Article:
Story of the little train that can’t

‘Transit-oriented development” is the buzz word for policies that promote high-density, mixed-use growth clustered around mass transit lines instead of more traditional settlements along suburban highways. TOD is much favored among urban planners who assume that people who live and work near rail lines won’t use cars to get around. That’s the theory, but it doesn’t always work in practice, as folks in Portland, Ore., have discovered.

Portland has been a TOD leader since 1973, and won numerous awards for strictly limiting growth in outlying sections of the city — the so-called growth boundary — aggressive rezoning of existing neighborhoods and significant investment in light rail. But, as former Portland resident Randal O’Toole points out, after spending billions of dollars on TOD, there is little evidence that Portland residents have significantly changed their travel habits.

In fact, by 2005 less than half (38 percent) of Portland residents who commuted downtown were taking mass transit to work.

“More than 97 percent of all motorized passenger travel in the Portland area is by automobile,” writes O’Toole, a senior fellow at the Cato Institute, in “Debunking Portland: The City That Doesn’t Work.” TOD has had the net effect of taking “less than 1 percent of cars off the road.”

Portland was also one of the first cities in the nation to take advantage of a federal law that allowed it to spend highway funds on mass transit, including a no-bid contract with San Francisco-based Bechtel Corp. But little was done to ease the traffic congestion caused by tens of thousands of former city residents who moved to Vancouver, Wash., and other areas outside the growth boundary in their quest for affordable housing. “Rather than preventing sprawl, Portland’s planning has to some degree accelerated it,” O’Toole maintains.

Despite huge subsidies — including 10 years of property tax waivers — Portland still has trouble filling all the vacant street-level shops along its light-rail line. And after diverting billions of tax dollars from schools and other essential services to subsidize TOD projects, it turns out that they “only work when they include plenty of parking.” For cars, that is.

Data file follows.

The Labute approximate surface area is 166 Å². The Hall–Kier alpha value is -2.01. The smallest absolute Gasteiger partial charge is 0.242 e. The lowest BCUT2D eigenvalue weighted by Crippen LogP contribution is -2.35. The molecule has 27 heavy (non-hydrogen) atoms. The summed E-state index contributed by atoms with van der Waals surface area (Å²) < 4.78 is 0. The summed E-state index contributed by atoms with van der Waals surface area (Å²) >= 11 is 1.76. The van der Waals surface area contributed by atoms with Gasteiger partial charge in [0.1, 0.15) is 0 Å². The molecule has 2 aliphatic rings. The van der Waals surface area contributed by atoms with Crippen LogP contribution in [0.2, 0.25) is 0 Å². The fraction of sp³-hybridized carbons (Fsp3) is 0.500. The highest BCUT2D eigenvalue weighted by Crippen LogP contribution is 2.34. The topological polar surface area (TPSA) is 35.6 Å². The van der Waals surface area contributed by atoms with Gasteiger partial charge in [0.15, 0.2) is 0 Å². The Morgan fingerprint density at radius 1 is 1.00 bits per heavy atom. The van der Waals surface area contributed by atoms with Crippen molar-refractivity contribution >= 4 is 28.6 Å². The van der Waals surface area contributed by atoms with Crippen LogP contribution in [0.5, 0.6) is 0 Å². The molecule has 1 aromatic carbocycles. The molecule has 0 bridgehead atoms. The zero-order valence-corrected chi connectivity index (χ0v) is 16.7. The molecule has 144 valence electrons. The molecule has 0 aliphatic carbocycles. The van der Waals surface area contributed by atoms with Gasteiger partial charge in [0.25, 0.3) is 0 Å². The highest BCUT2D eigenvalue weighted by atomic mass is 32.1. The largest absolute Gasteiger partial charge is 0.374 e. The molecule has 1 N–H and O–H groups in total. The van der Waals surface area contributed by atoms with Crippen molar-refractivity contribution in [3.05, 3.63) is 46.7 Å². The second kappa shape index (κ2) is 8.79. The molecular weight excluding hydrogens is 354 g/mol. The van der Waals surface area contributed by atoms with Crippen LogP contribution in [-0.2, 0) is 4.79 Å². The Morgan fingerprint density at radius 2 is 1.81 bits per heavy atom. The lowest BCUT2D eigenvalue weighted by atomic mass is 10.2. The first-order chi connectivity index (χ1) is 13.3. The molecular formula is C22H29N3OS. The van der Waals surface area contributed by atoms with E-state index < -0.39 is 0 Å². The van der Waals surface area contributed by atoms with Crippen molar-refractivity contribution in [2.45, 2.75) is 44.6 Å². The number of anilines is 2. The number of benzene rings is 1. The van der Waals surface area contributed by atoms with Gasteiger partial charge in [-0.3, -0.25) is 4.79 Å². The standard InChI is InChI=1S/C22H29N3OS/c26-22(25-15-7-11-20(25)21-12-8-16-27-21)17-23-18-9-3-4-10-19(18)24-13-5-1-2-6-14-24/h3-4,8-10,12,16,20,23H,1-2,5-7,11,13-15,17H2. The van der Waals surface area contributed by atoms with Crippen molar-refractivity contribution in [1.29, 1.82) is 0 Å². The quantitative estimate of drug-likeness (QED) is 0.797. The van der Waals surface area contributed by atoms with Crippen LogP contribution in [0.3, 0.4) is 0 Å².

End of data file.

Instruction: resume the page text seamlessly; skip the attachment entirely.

All of this is a cautionary tale for our region’s urban planners, who fortunately have a much more extensive multi-agency mass transit network to work with. Comparisons of problems shared by two metropolitan areas don’t always suggest the same solutions, but let’s hope that the future of commuting in an already congested Bay Area doesn’t mirror Portland’s unexpectedly excessive car-dependent reality.

General OpinionOpinion

If you find our journalism valuable and relevant, please consider joining our Examiner membership program.
Find out more at www.sfexaminer.com/join/

Just Posted

U.S. President-elect Joe Biden and Jill Biden arrive at Biden's inauguration on the West Front of the U.S. Capitol on January 20, 2021, in Washington, DC.  (Win McNamee/Getty Images/TNS)
Joe Biden issues call for ‘unity’ amidst extreme partisan rancor

‘I will be a president for all Americans,’ he says in inauguration speech

MARIETTA, GA - NOVEMBER 15: Democratic U.S. Senate candidates Jon Ossoff (R) and Raphael Warnock (L) of Georgia taps elbows during a rally for supporters on November 15, 2020 in Marietta, Georgia. Both become senators Wednesday.  (Jenny Jarvie/Los Angeles Times/TNS)
Vice President Harris swears in senators Padilla, Warnock, Ossoff

New Democratic senators tip balance of power in upper legislative house

President Joe Biden plans to sign a number of executive orders over the next week. (Biden Transition/CNP/Zuma Press/TNS)
Biden signals new direction by signing mask order on his first day in office

President plans ambitious 10-day push of executive orders, legislation

Kamala Harris is sworn in as vice president by U.S. Supreme Court Associate Justice Sonia Sotomayor as her husband Doug Emhoff looks on at the inauguration of U.S. President Joe Biden on the West Front of the U.S. Capitol on Jan. 20, 2021, in Washington, D.C. (Alex Wong/Getty Images/TNS)
A new turn in history: Kamala Harris sworn in as 49th vice president

Noah Bierman and Melanie Mason Los Angeles Times Kamala Devi Harris, born… Continue reading

From left, Doug Emhoff, U.S. Vice President-elect Kamala Harris, Jill Biden and President-elect Joe Biden wave as they arrive on the East Front of the U.S. Capitol for the inauguration on Jan. 20, 2021 in Washington, DC. During today’s inauguration ceremony Joe Biden becomes the 46th president of the United States. (Joe Raedle/Getty Images/TNS)
Joe Biden inaugurated as 46th president as Trump era comes to an end

Todd Spangler Detroit Free Press Taking over the reins of government at… Continue reading

Most Read